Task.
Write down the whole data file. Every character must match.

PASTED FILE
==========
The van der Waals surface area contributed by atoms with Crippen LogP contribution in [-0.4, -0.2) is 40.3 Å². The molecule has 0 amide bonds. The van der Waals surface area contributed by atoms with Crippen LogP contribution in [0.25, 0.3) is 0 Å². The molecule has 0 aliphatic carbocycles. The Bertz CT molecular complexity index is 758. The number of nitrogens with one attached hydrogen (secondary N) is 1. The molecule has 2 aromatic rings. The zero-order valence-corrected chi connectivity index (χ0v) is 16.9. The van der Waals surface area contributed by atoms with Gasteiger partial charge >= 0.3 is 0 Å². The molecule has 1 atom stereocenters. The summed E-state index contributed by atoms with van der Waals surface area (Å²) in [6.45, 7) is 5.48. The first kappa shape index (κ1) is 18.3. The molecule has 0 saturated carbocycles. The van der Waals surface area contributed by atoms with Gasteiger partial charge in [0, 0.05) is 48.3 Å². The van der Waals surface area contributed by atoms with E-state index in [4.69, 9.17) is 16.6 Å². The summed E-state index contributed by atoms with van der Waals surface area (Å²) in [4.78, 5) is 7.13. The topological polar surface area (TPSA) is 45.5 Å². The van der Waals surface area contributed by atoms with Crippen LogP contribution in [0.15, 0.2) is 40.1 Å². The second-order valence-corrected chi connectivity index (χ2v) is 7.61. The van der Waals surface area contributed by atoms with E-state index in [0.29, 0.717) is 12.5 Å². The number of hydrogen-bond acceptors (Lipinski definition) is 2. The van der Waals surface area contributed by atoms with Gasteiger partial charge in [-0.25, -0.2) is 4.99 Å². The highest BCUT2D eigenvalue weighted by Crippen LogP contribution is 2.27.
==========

The van der Waals surface area contributed by atoms with Crippen LogP contribution in [-0.4, -0.2) is 40.3 Å². The molecule has 0 amide bonds. The van der Waals surface area contributed by atoms with Crippen LogP contribution in [0.25, 0.3) is 0 Å². The molecule has 0 aliphatic carbocycles. The Bertz CT molecular complexity index is 758. The number of nitrogens with one attached hydrogen (secondary N) is 1. The molecule has 2 aromatic rings. The zero-order valence-corrected chi connectivity index (χ0v) is 16.9. The van der Waals surface area contributed by atoms with Gasteiger partial charge >= 0.3 is 0 Å². The molecule has 1 atom stereocenters. The summed E-state index contributed by atoms with van der Waals surface area (Å²) in [6.45, 7) is 5.48. The first kappa shape index (κ1) is 18.3. The molecule has 0 saturated carbocycles. The van der Waals surface area contributed by atoms with Gasteiger partial charge in [0, 0.05) is 48.3 Å². The van der Waals surface area contributed by atoms with E-state index in [4.69, 9.17) is 16.6 Å². The summed E-state index contributed by atoms with van der Waals surface area (Å²) in [4.78, 5) is 7.13. The topological polar surface area (TPSA) is 45.5 Å². The van der Waals surface area contributed by atoms with Crippen LogP contribution in [0.15, 0.2) is 40.1 Å². The second-order valence-corrected chi connectivity index (χ2v) is 7.61. The van der Waals surface area contributed by atoms with E-state index in [0.29, 0.717) is 12.5 Å². The number of hydrogen-bond acceptors (Lipinski definition) is 2. The van der Waals surface area contributed by atoms with Gasteiger partial charge in [-0.25, -0.2) is 4.99 Å². The highest BCUT2D eigenvalue weighted by Crippen LogP contribution is 2.27.